What Can I Use as Eco-Friendly Wallpaper?

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Green Living

Fabric-coated and vinyl wallpapers can release volatile organic compounds that are harmful. Learn about hidden home dangers in our picture gallery.

Napoleon Bonaparte, exiled to St. Helena, may have died from arsenic poisoning, which was present in the pigments of his wallpaper. Flour-based wallpaper paste reacted with the arsenic and caused it to evaporate, leading to his ultimate demise. While today’s wallpaper does not contain such hazardous chemicals, it is important to note the effect of wallpaper on indoor air quality. Some wallpapers contain toxic additives, and paint manufacturers are now producing low-VOC paints to tackle the problem.

Vinyl is a common type of wallpaper, and fabric-coated wallpaper is treated with a vinyl or acrylic coating. Vinyl is a petroleum-derived plastic that is harmful to the environment and releases volatile organic compounds (VOCs), which react with particles in the air to create ozone. Solvent-based inks also contribute to VOC emissions, but the levels in wallpapered rooms are generally lower than painted ones. The source of the pulp that makes the paper is also significant, as virgin timber may be stripped, degrading the quality of the surrounding landscape. The Forest Stewardship Council has introduced a seal of approval for wallpapers that are made from recycled wood pulp or wood from sustainably managed forests.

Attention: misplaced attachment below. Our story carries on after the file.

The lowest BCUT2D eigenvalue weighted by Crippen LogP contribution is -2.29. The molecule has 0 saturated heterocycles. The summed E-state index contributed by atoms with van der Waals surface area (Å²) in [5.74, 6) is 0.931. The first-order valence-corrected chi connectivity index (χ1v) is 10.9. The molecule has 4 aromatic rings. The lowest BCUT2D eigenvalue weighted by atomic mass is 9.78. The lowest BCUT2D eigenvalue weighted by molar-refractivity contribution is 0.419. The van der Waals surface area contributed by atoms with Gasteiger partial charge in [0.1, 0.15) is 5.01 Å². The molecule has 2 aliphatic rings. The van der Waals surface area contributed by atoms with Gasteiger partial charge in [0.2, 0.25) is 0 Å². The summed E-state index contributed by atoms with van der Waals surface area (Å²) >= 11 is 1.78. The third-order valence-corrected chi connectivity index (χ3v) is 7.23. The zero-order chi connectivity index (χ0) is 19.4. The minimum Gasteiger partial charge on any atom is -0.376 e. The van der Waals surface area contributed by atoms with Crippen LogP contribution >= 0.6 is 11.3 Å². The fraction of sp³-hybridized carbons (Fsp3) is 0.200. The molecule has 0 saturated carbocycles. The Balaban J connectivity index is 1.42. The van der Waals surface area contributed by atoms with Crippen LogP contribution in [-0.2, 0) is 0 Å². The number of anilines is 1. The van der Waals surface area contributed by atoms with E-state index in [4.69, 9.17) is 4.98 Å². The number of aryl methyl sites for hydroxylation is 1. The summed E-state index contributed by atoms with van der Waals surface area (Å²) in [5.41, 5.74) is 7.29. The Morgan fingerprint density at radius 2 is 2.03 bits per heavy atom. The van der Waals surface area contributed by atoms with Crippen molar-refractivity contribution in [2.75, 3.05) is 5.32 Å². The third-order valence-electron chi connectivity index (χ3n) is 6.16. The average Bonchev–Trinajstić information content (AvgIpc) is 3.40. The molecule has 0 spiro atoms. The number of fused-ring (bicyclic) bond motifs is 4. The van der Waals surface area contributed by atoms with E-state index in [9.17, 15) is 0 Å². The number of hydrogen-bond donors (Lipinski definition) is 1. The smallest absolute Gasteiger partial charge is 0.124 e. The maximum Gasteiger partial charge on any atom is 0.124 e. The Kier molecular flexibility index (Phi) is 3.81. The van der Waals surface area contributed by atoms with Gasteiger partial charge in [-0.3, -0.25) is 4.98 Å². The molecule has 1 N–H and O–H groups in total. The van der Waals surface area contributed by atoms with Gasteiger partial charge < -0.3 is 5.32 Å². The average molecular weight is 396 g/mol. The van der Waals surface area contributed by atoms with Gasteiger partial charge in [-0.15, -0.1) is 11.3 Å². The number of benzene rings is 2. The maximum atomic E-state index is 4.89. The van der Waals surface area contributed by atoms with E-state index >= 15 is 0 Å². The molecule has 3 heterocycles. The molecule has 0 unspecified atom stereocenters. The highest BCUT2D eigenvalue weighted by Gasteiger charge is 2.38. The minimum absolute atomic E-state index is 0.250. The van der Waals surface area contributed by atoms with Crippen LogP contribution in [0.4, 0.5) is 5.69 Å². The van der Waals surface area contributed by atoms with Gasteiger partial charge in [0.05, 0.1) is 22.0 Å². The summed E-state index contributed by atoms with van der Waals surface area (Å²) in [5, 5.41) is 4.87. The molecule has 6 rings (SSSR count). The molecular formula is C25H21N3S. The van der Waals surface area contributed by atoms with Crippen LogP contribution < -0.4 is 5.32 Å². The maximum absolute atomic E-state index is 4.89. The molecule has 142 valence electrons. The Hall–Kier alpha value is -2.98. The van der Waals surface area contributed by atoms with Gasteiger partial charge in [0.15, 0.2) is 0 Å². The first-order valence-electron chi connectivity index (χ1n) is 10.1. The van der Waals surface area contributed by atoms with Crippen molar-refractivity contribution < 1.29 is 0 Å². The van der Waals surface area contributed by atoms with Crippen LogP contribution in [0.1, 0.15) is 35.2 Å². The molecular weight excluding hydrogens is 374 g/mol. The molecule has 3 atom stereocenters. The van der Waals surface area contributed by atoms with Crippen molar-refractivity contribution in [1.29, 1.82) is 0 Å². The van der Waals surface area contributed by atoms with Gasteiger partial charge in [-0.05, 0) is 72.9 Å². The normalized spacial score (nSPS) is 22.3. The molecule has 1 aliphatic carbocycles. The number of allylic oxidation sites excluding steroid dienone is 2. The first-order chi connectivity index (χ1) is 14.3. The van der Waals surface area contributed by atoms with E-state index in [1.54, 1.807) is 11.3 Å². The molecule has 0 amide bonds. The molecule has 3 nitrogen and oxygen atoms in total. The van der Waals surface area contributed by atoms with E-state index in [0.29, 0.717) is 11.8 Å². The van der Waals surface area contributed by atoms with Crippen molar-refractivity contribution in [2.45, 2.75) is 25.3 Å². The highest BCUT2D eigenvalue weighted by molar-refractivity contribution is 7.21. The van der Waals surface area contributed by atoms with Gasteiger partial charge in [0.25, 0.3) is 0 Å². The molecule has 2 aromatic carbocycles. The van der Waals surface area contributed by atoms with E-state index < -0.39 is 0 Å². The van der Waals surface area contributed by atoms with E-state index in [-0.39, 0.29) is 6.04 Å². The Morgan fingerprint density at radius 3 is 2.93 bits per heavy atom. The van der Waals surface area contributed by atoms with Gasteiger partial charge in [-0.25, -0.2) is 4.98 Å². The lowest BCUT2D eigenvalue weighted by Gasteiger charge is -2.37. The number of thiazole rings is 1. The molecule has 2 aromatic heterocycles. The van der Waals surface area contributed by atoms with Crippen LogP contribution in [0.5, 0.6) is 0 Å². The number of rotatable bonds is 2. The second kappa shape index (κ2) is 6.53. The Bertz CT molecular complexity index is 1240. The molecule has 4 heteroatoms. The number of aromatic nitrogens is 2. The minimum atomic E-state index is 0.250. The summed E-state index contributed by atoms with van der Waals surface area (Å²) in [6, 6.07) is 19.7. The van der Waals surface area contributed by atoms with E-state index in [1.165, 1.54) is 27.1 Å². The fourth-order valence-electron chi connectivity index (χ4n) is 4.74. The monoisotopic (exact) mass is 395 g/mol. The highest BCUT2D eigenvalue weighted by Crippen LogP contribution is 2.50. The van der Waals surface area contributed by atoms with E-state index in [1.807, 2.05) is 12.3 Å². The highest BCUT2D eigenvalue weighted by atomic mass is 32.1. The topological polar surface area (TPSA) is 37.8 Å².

However, recycled paper is not the only eco-friendly option for wallpaper. There are plenty of household items that can be recycled into unique and stylish wallpaper.


Recycled paper can be converted into wallpaper.

Although Americans use vast amounts of paper, we also recycle a lot of it, with around 50% of paper, 72% of corrugated cardboard, and 88% of newspapers being recycled. Some of this recycled wood pulp is used to create eco-friendly wallpaper options, such as V2 tiles by Mio. These 3-D tiles are made entirely from recycled paper and can be arranged in various ways to add texture and shape to your walls.